Developed in the 1980s, it is a commonly practiced form of ecotherapy in Japan where people would visit forests and immerse themselves in the calm and serene atmosphere, observing and listening to the sights and sounds of nature. Regular practice of shinrin-yoku has been associated with numerous health benefits, including alleviating symptoms of depression and improving physiological health.

The process of forest bathing typically involves the following steps:    

​​Finding a suitable natural environment

Forest bathing encourages individuals to seek out forests, woodlands, or any natural area with trees and vegetation. It can be a local park, a nature reserve, or even a small forested area.

Disconnecting from distractions

Before entering the natural environment, it is essential to disconnect from electronic devices and distractions. The focus is on immersing yourself fully in the experience of nature.

Engaging your senses

Once in nature, the practice involves engaging all five senses — sight, hearing, smell, taste, and touch — to experience the surroundings fully. 

Take time to observe the trees’ and plants’ colors, shapes, and textures. Touch the tree bark, leaves, or the ground beneath your feet. Listen to the sounds of birds, leaves rustling, or water flowing. Pay attention to any scents or aromas present.

Mindful walking and exploration

Shinrin-yoku often incorporates slow, mindful walking through the forest. Mindfulness can help you focus on the present moment and become more aware of your surroundings.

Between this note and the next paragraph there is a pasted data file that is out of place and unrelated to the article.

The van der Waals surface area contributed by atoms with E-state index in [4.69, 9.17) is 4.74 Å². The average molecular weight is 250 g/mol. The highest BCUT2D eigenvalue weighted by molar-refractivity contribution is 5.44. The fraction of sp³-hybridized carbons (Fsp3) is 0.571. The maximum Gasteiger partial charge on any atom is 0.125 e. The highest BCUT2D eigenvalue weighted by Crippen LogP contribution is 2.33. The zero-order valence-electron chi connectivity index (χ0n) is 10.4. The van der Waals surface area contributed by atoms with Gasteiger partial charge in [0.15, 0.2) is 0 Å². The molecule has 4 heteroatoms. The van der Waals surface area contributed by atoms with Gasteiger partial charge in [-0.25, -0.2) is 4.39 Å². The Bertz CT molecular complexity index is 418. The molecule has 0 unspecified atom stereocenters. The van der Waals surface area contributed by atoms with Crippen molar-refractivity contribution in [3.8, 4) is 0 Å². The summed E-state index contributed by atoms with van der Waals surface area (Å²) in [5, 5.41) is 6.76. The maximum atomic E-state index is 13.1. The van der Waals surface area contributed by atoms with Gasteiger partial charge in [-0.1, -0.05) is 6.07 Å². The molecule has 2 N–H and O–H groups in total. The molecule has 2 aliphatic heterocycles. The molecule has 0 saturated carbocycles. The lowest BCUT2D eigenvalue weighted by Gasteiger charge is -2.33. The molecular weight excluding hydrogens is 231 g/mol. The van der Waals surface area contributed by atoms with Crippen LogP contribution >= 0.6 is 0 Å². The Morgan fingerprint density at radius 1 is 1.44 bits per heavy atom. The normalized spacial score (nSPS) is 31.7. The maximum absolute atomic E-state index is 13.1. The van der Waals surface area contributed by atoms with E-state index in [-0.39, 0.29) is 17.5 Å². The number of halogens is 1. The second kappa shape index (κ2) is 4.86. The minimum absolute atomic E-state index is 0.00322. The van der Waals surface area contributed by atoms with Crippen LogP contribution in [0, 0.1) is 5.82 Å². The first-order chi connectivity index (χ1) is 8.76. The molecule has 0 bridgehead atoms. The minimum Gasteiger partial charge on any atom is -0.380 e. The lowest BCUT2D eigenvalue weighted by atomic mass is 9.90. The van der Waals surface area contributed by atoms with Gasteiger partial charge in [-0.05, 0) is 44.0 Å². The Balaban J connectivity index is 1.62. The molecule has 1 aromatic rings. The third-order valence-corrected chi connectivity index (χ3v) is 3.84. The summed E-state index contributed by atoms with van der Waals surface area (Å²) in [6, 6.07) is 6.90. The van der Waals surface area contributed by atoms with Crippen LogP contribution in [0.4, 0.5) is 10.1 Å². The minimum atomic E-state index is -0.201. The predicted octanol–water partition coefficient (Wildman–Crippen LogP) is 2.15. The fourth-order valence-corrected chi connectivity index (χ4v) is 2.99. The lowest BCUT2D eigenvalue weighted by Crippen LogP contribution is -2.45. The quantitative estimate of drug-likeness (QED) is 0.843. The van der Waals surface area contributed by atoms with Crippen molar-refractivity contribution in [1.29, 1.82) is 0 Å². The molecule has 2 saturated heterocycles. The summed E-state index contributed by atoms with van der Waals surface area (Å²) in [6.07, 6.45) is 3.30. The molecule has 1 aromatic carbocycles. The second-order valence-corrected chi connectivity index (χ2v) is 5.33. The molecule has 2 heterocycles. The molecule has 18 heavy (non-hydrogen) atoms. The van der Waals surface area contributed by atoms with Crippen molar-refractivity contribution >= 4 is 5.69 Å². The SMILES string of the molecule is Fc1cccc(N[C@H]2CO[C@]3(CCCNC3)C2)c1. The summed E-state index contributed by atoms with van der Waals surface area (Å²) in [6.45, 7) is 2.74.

Read more: Reaching a Higher Sense of Self Through Mindfulness 

As you walk, focus on the physical sensations, such as the feeling of the ground beneath your feet or the gentle sway of branches overhead. Engage your senses, noticing the sights, sounds, and smells around you. Take your time to explore different areas and appreciate the beauty of nature. 

Mindfulness and meditation

These may include deep breathing exercises, guided meditations, or simply being present at the moment, observing your thoughts and sensations without judgment. Practicing mindfulness in nature has been found to enhance one’s connectedness with nature

Relaxation and contemplation

Shinrin-yoku encourages individuals to find a peaceful spot in the forest to sit or lie down, allowing for deep relaxation and contemplation. This tranquil environment promotes a sense of calm and connection with nature.

Gratitude and reflection

Towards the end of the forest bathing experience, take time to reflect on the insights gained, the beauty encountered, and the gratitude for nature’s healing presence. This reflection cultivates a sense of appreciation and well-being.

In conclusion

In a world where constant stimulation and connectivity can lead to burnout and fatigue, taking a break to connect with nature can be a valuable tool for maintaining your mental health and well-being. By cultivating a sense of connectedness with the natural world, you can reduce stress, anxiety, and depression and improve your overall well-being. 

So the next time you feel overwhelmed or stressed, consider pausing and spending time in the natural environments nearby, such as walking in the woods. It’s for your own good, for which your mind and body will thank you later.

If you would like to see more resources on connectedness with nature, visit the Wellbeing Science Labs. The lab uses the research of the Institute for Life Management Science to produce courses, certifications, podcasts, videos, and other tools. Check out the Wellbeing Science Labs today.